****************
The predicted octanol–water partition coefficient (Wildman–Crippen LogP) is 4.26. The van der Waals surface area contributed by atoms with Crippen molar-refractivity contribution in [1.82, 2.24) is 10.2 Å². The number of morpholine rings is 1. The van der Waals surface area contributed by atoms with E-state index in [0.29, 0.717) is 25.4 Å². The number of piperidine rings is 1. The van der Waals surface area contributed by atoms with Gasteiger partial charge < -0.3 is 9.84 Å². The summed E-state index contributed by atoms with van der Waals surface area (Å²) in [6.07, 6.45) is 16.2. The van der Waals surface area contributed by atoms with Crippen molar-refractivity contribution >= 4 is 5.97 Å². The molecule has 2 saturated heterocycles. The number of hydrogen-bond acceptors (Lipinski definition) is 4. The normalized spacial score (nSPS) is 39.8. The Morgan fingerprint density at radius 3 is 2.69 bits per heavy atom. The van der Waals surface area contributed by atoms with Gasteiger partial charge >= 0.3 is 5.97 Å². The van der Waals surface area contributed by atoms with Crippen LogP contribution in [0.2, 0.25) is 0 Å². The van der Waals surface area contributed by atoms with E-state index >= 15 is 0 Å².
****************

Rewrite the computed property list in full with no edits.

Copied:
The predicted octanol–water partition coefficient (Wildman–Crippen LogP) is 4.26. The van der Waals surface area contributed by atoms with Crippen molar-refractivity contribution in [1.82, 2.24) is 10.2 Å². The number of morpholine rings is 1. The van der Waals surface area contributed by atoms with E-state index in [0.29, 0.717) is 25.4 Å². The number of piperidine rings is 1. The van der Waals surface area contributed by atoms with Gasteiger partial charge < -0.3 is 9.84 Å². The summed E-state index contributed by atoms with van der Waals surface area (Å²) in [6.07, 6.45) is 16.2. The van der Waals surface area contributed by atoms with Crippen molar-refractivity contribution >= 4 is 5.97 Å². The molecule has 2 saturated heterocycles. The number of hydrogen-bond acceptors (Lipinski definition) is 4. The normalized spacial score (nSPS) is 39.8. The Morgan fingerprint density at radius 3 is 2.69 bits per heavy atom. The van der Waals surface area contributed by atoms with Gasteiger partial charge >= 0.3 is 5.97 Å². The van der Waals surface area contributed by atoms with Crippen LogP contribution in [0.2, 0.25) is 0 Å². The van der Waals surface area contributed by atoms with E-state index >= 15 is 0 Å².